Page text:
Watching Richie nearly die, and having Eddie save him was terrific. Eddie’s initial death in the book is a little… well I don’t have a word for it but he gets his arm bitten off by a giant spider so, yes I prefer the movie version. His death in the miniseries? Lets just not speak of that. But his death in this movie felt right, he was saving Richie of all people, he was rejoicing for being brave and having the courage, the courage that stemmed from the fear of losing another friend, from the fear of losing Richie of all people. This is the first time Eddie’s death has hurt me in such a way. The acting from both actors of Eddie throughout both movies, Bill Hader’s acting when he discovered Eddie was dead, the lead up to his death, the Losers destroying Pennywise unaware that Eddie was in fact already dead. Everything hurt, and it was beautiful.
The death of Pennywise itself, I will happily and controversially say that I enjoyed. He has spent so long tormenting children because they have believed he is terrifying and intimidating and awful (which he is all of the above, don’t get me wrong) but to turn that around and use it on him. Make him feel small, and useless and pathetic. It was bittersweet and fantastically done. In this adaptation, Pennywise’s whole foundation is of belief and if you believe it is real then it can hurt you (as seen multiple times throughout the movies), so to make Pennywise believe that he cannot hurt them, that he is pointless and tiny, is a poetic kind of ending to a previously horrendous and menacing figure. Also, am I the only one who almost felt sorry for teeny tiny Pennywise? Yes? Okay, my bad.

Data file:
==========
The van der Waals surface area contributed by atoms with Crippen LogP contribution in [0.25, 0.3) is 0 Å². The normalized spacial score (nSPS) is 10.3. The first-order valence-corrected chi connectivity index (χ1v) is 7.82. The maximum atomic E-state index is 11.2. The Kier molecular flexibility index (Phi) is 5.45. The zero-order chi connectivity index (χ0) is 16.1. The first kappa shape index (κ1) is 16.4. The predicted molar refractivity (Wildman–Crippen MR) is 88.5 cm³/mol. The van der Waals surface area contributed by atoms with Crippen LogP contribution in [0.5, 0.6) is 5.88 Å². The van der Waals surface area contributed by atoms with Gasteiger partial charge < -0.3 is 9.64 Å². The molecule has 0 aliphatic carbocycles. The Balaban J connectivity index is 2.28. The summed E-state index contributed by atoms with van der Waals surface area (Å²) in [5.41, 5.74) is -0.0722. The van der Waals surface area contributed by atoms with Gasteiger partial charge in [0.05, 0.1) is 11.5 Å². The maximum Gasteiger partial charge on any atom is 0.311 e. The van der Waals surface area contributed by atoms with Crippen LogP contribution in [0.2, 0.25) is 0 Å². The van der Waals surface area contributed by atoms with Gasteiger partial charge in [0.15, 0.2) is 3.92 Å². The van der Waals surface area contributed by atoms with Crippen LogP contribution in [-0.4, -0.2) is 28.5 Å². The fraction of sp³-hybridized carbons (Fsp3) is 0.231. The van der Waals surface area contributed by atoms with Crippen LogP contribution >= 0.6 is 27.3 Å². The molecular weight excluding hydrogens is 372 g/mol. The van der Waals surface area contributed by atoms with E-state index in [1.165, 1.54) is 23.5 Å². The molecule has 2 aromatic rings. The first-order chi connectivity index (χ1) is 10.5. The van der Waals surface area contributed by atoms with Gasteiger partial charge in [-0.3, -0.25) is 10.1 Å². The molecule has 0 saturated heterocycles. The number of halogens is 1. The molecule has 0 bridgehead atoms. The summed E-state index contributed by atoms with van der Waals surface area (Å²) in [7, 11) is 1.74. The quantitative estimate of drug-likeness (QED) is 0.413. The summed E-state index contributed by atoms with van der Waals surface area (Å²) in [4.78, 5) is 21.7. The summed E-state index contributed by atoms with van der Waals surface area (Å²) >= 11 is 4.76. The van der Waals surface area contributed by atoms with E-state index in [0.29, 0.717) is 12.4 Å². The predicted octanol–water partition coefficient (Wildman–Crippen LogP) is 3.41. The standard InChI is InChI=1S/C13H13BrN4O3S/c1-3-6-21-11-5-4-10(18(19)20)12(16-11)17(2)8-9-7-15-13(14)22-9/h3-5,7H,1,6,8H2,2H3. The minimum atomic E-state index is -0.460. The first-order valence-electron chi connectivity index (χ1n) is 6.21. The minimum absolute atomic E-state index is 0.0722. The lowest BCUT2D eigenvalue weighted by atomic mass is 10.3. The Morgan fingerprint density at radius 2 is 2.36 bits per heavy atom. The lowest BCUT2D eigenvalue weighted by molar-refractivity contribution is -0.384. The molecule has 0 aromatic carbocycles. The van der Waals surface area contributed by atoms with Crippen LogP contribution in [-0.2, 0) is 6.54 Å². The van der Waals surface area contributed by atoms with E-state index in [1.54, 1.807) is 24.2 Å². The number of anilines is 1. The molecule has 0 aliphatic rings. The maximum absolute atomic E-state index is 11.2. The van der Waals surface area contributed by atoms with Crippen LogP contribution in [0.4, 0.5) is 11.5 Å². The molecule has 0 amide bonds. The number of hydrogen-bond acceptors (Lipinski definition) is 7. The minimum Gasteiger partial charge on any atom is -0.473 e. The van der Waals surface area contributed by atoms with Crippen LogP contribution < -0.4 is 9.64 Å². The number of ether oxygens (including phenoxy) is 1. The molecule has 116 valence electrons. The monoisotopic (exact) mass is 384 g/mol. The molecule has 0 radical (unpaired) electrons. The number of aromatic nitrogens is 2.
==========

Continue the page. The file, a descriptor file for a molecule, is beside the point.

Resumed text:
Watching the cave crumble as the Losers escape (minus Eddie, rip my small, precious loser) I felt the relief the losers were feeling, the joy that it was all over and the heartbreak for losing another friend. When they received the letters, and we got glimpses of their new lives where they were all separate but connected and living the best lives they could be living, when we watched Richie scratch his and Eddie’s initials back into the fence, when we saw Ben and Bev were still together. It was an incredible ending to this movie and franchise. Yes it was slightly cheesy but I felt it was necessary after the emotional rollercoaster we had been taken on throughout both movies, and as the movie drew to a close and the credits rolled I was left with a bittersweet taste in my mouth.
The movie was fantastic, beautiful and well-written, slow in parts and could have been shorter, but overall was a superb follow-up to the first movie and a fantastic adaptation of an already fantastic book. But it was over, and that hurt, I wanted to know more about the Losers, I wanted more of that friendship and loyalty to look forward to, I even wanted more Pennywise. And for a movie to leave you with those feelings means it must be a good movie overall, eh?
Overall a 7½ / 10 for me.
Most reviews won’t be this long, this is a special case for many reasons – it was just about a three hour movie, I’m obsessed with all things Stephen King and IT is one of my favourite stories of all time so I have a lot of feelings. Saying that, I’ve missed a lot of things out because this is so long and I don’t have as much to say about the other stuff but I’m sure I’ll reference it in future reviews when necessary. Thank you for reading.